“Some officers have kind of put themselves out on furlough for now. If they have side jobs or other things to do to make money, they’re doing that,” Ro Del Valle said. “People are worried … even though people understand what’s going on, they still have rent to pay, they have mortgages to pay, they have car payments, and credit cards.”

Government employees aren't the only Americans impacted by the shutdown. The furloughs have had a ripple effect on related businesses as well.

That includes the Terminal One Sports Bar in Elizabeth, N.J. New Jersey, Situated less than a mile from Newark, it’s the first place south of the airport to sit down for a warm meal or a beer. Owner Nash Pinto said about 50 percent of his clientele comes from the airport.

“This bar is a meeting place for the airport,” he said, adding that employees often come in groups. “We are very much tied into the airport and what goes on there.”

He said business is down 20 percent over the last three weeks ー that kind of decline can be devastating in an industry that already has tight margins.

“I’ve had customers of mine already saying that I might not be seeing them until this gets resolved. It’s that direct where they’re literally saying I don’t know if I can come out because I don’t know if I am going to get paid,” he said.

As Pinto and his staff wait out the shutdown alongside federal employees, he said he’s working on putting together some deals for those impacted by the shutdown to let them know “we are in this together.”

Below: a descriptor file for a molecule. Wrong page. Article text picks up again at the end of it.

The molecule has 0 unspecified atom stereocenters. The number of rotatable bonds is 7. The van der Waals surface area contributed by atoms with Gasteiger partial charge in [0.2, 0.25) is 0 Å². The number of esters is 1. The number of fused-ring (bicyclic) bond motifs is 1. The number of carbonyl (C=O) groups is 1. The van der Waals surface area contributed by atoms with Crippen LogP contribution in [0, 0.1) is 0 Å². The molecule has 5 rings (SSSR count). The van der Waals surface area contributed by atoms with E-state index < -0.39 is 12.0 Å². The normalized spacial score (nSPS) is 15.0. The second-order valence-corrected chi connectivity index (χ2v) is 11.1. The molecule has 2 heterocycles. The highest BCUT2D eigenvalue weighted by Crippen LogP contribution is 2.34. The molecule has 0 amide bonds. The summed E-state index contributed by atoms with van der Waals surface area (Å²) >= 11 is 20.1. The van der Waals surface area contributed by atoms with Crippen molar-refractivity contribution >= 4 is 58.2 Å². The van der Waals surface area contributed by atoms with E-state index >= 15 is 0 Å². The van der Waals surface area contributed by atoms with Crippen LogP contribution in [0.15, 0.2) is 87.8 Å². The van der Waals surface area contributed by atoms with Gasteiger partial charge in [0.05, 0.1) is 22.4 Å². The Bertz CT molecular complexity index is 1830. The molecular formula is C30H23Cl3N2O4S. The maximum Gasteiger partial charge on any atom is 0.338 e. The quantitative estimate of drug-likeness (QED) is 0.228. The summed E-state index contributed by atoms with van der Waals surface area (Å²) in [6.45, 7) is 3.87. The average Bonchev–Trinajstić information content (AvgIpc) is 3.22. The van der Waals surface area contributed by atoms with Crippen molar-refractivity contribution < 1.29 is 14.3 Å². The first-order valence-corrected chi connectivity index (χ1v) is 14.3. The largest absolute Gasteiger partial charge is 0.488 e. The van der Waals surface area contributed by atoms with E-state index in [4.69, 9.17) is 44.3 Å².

Federal employees are scheduled to receive a paycheck next Friday. But if the shutdown stretches on much longer, they’ll miss that one too. At what point does it make sense just to give up and look for another job?

Frank and Ro Del Valle have put in almost 30 years combined with the agency. They said leaving wouldn’t be an option unless “there’s no more hope.”

Hope and a sense of humor are also keeping Kristina Rivera on the job during the shutdown.

Rivera, who has been with the TSA for about six years, said she hasn’t missed a single day of work since the shutdown started and estimates that 98 percent of the staff on her checkpoint has continued to show up as well.

“We’re each other’s moral support. We are a very close knit group, my checkpoint. I know it's not the same for everybody else, but for us, our closeness is everything,” she said.

“My super troopers are ー we are definitely keeping each other up, we are keeping each other laughing there … If you let us get depressed, that’s a lot of people that will stop showing up,” she added.

Airports in Houston, Atlanta, and Washington, D.C. have reportedly started closed some checkpoints or security lanes to respond to rising absence rates among TSA agents and there have been spikes in wait times at select airports. But overall, the TSA said in a statement that wait times haven’t seen much impact yet. On Jan. 17, 99.7 percent of passengers waited less than 30 minutes and 94.2 percent of passengers waited less than 15 minutes, the TSA said.

Rafael Rivera said he felt communication from higher ups has been good, especially with matters like the $500 award, essentially a holiday bonus, that TSA agents are expected to receive soon.

But at the end of the day, morale alone won’t pay the bills, and these transportation security officers are ready to open the government back up.

President Trump said in December that many government employees actually support the shutdown, because they support building a border wall.

Rafael Rivera called that "somewhat delusional."

Ro Del Valle was more measured, saying she supports border security, but hates feeling like a political pawn.

“I’m for border security ー it’s not that I’m not ー but not at the cost of hundreds of thousands of American workers. Not like this,” she said. “To put all these families at risk? No. Then, you’ll get your wall and what happens to us?”